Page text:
****

My purpose in creating this model is different from most modelling efforts. I do not want a "pretty good" model of the ship. I think of it as a "digital archaeology project." Like those archaeologists who examine historical wrecks under the sea and try to create drawings as accurate as possible to show what the ship was like, I want my CAD model to be as accurate as possible.

I have spent years pouring over blueprints, photos and any other information I can find in order to create a representation of the ship as it was in July 1971.

I have several goals:

1. I want to use the 3D model to produce accurate 2D drawings of every part of the ship. When they are complete and I am satisfied that they are accurate I will make them available to the modelling community. It will be years before this is done.

2. I will use the CAD model and 2D drawings to build a 1:96 scale model of the ship. If I generate 3D printable parts and photo etch patterns I will share them. But right now I do not think 3D printing has enough resolution for serious modelling - at least not anything I can afford. Maybe that will change. This is all years in the future.

3. I want to use the CAD model to create walk through videos so people can see what it was like to tour the ship. These may include animations to show how equipment worked - I can create animations with DesignCAD but it is a very time consuming process.

4. I may continue and 3D model some interior parts of the ship, such as the missile house, engineering plant, gun systems, etc. These will be used to extend the video walk throughs.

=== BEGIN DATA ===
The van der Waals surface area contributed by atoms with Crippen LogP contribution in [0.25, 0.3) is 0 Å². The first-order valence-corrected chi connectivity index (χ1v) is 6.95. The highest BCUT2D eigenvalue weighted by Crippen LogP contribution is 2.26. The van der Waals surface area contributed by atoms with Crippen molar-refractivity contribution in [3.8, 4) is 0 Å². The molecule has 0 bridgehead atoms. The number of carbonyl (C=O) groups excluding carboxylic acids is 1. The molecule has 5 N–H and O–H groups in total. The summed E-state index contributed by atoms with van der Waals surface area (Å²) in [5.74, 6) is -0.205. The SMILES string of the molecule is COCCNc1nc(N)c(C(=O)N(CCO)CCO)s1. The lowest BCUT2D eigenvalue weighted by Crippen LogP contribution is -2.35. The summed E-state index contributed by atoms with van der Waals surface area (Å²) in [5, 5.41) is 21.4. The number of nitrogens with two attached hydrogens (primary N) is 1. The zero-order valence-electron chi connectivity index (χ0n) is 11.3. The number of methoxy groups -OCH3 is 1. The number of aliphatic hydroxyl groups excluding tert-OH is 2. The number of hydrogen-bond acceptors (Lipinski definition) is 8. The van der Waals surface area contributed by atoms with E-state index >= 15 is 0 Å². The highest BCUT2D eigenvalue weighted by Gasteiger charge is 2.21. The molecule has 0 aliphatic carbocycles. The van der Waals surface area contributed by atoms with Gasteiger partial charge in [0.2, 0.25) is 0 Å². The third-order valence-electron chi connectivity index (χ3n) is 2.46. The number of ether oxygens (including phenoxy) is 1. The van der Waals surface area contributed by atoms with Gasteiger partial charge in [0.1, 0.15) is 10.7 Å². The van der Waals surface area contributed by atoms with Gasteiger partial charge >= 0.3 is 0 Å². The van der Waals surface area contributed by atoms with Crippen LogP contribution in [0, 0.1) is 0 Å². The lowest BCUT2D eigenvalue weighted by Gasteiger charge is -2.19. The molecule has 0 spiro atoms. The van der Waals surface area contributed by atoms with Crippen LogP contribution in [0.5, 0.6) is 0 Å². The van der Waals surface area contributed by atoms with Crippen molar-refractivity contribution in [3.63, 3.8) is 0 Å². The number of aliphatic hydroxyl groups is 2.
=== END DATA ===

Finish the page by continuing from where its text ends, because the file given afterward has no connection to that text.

5. I want to start over with the USS Oklahoma City CL-91 in its configuration at the end of the war in 1945. If I live long enough!

Phil

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PostPosted: Wed Oct 26, 2016 12:02 am 
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I have been working on several minor but tedious jobs to get the hull ready for the final finishing touches. There were several corrections and improvements to the focsle area, and I installed the angled flange at the edge of the main deck.

The flange was a bit of a challenge because it is a basic "L" shape but with a varying angle. At the bow the angle is obtuse (greater than 90 degrees) where the hull flares out at the top. Amidships the angle is acute (less than 90 degrees) because of the tumblehome of the ship's sides (the beam is wider at the waterline than at the main deck). And it is obtuse again farther aft. In addition, the flange curves around the edge of the main deck, and it follows the sheer and camber of the deck. This sort of thing is hard to model with CAD. Then there were hundreds of rivets fastening the flange to the hull plating (it was welded to the main deck).

Now there are three major projects left for the hull and main deck:

1. Life line stanchions. I have been studying blueprints and photos for a few weeks to make a list of types of stanchions and their locations. Unfortunately the CLG blueprints that tell where the stanchions were are extremely poor copies - large parts are solid black - and almost useless. To complicate matters further, even though some of the stanchions were the same as in the Clevelands during WWII, the blueprints are for the USS Cleveland CL-55 and the stanchion positions were rearranged by the time the USS Oklahoma City CL-91 was constructed. So even the Cleveland blueprints are mostly useless. I have been poring over photos to make a list of stanchion locations and types.

Of course the details changed a lot over time so it has been a challenge to determine what was where in July 1971.

2. Life nets around the helo deck at the stern. The blueprints for these are pretty good and I have many good photos.

3. The wood deck. I intend to model every plank as accurately as I can. The blueprints give general guidance here, but I will need to study photos to determine where the ends of the planks actually were. I already have a 2D deck plan showing the planks and margin boards. I will notch deck planks into the margin boards, and that will be a lot of simple but tedious work!